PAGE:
Friday, 20 Oct 2017

You are here

The Unregulated $37 Billion Supplement Industry

In 1994 there were 600 supplement companies, producing 4,000 OTC supplement products for a total revenue of about $4 billion. Today we have close to 6,000 companies, producting nearly 75,000 supplement products, bringing in $37 billion annually.  And all of this is regulated by 26 people and a budget of $5 million at the FDA.

It was the 1994 Dietary Supplement Health and Education Act (DSHEA) that expanded the definition of “supplement” to include herbs and other nutritional supplements to be taken therapeutically. . Second, it allowed supplement makers to make “structure-function” health claims for their products without FDA oversight. This means supplement claims may include benefits to the immune system, cancer, pain, vigor etc. without providing proof of such efficacy.

The Business Insider has written an expose on the supplement/nutraceutical industry, citing that this growing industry is largely unregulated, replete with products that have unpublished or unstudied advserse events and overstated claims of benefit that are more based on opinion than science or randomized controlled trials.

Articles such as these polarize many of us into supplement belivers (be prepared for the steep slant against natural products) or ant-supplement anarchists (who will be fueled to decry the nutraceutical movement)

They point out that the highly popular, St. John's wort has little if any effect, but has been showed by an NIH study to have numerous drug interactions with prescription pharmaceuticals. Moreover, there have been 275,000 reports to US poison-control centers (in the last 20 years) for supplements; a third of them were about herbal remedies like St. John's wort.

The FDA defines supplements as products "intended to add further nutritional value to (supplement) the diet." They are not regulated as drugs by the FDA; who only is involved when a supplement is shown to be unsafe or cause significant harm.

Nearly half of US adults take at least one supplement every day.  These agents are widely promoted in ads, on the internet, in social media, magazines and TV. They're sold in corner health stores, pharmacies, and big grocery conglomerates.

Many supplements make therapeutic claims but fail to provide instructions on use or dosing.

A NEJM article showeed that from 2004 to 2013, there were 23,005 emergency-room visits a year were linked to supplements and that adverse reactions to supplements grew from 3.5 to 9.3 cases per 100,000 (166% increase).

The author believes this is a "con" on America's public and fails to meet standards upon which they sell their remedies.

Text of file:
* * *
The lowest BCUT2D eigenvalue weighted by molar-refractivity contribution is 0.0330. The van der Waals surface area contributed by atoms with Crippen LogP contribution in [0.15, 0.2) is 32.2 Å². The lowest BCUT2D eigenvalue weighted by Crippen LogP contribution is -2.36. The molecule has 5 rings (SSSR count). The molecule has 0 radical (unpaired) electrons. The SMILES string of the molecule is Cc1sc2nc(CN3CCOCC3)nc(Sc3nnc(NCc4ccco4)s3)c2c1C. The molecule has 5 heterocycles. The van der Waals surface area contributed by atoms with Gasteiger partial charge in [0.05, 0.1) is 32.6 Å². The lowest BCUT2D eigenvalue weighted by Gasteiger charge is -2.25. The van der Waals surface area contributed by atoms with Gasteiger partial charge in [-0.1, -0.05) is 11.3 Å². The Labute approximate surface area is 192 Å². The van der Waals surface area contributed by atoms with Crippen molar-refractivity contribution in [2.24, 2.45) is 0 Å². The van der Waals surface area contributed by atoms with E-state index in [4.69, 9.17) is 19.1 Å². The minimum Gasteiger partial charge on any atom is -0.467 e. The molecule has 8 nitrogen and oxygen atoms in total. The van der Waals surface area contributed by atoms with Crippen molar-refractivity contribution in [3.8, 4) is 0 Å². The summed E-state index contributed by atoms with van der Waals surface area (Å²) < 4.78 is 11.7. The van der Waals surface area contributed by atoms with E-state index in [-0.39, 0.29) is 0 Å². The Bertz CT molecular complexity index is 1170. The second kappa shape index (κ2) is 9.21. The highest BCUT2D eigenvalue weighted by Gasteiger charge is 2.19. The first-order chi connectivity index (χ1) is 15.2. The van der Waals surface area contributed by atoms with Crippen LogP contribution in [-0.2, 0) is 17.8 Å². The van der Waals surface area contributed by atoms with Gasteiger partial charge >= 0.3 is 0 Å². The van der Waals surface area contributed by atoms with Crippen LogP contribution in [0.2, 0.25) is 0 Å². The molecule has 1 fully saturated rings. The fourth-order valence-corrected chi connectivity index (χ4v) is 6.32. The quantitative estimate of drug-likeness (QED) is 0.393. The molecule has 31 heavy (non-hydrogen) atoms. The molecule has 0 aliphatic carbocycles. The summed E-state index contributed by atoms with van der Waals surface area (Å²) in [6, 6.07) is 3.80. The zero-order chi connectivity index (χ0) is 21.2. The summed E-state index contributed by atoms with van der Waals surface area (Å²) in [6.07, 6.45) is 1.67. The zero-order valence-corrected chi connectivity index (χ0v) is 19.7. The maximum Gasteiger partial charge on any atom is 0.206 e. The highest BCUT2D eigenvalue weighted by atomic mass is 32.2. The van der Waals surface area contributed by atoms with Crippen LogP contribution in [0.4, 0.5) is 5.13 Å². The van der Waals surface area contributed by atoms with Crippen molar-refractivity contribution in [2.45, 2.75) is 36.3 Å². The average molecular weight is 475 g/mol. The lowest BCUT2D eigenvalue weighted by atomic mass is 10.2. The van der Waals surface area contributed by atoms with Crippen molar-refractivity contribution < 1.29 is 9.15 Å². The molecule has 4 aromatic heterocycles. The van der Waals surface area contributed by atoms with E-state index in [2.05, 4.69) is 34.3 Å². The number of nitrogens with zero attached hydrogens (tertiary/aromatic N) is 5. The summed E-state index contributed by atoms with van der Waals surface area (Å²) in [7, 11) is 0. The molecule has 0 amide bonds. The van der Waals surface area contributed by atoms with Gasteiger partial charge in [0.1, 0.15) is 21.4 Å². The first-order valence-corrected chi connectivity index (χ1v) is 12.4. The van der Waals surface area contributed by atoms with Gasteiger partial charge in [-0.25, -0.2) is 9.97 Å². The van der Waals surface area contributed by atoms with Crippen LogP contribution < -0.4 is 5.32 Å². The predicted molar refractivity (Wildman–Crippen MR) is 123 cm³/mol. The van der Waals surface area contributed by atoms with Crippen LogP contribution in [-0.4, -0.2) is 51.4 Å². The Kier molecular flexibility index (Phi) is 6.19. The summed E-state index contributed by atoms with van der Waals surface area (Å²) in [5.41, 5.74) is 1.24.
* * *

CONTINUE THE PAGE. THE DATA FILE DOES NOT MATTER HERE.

The author has no conflicts of interest to disclose related to this subject

Add new comment

More Like This

Rheumatologists are Slow to Change DMARDs

The paradigm of rheumatoid arthritis (RA) therapy mandates early diagnosis and aggressive treatment.  Yet a recent cohort study has shown that RA patients with moderate to high disease activity (MHDAS) were met with infrequent DMARD adjustments; with median time to DMARD adjustment being 5 months and median time to low disease activity (LDAS) was roughly 10 months. 

Novel Gel Drug Delivery Developed for Rheumatoid Arthritis

Scientists at the Institute for Basic Science have invented a hydrogel capable of delivering drug at sites of inflammation in disorders such as rheumatoid arthritis. Published in Advanced Materials, this jelly-like material could be used to absorb extra fluids in swelling joints and release drugs wherever nitric oxide is produced in abundance.

2016 EULAR Guidelines on RA Management

The management of rheumatoid arthritis (RA) has evolved significantly with time.  Nevertheless, there are still some uncertainties - such as when, what and which biologic or novel therapy should be used.

New EULAR Guidelines for Ultrasound Use

In the current issue of ARD, the European League Against Rheumatism (EULAR) has revised and updated its 2001 guideline for musculoskeletal (MS) ultrasound (US) in rheumatology; this time incorporating new advances, technological developments and use indications in rheumatology. EULAR has provided this as an educational tool and standard reference for MSUS practice and research in rheumatology.

Curbside Consults - July 2017

Curbside Consults are cases submitted by our rheumatology colleagues as challenging therapeutic or safety issues. Answers are based on experience, with added evidence from the medical literature and published guidelines. Here are four new cases.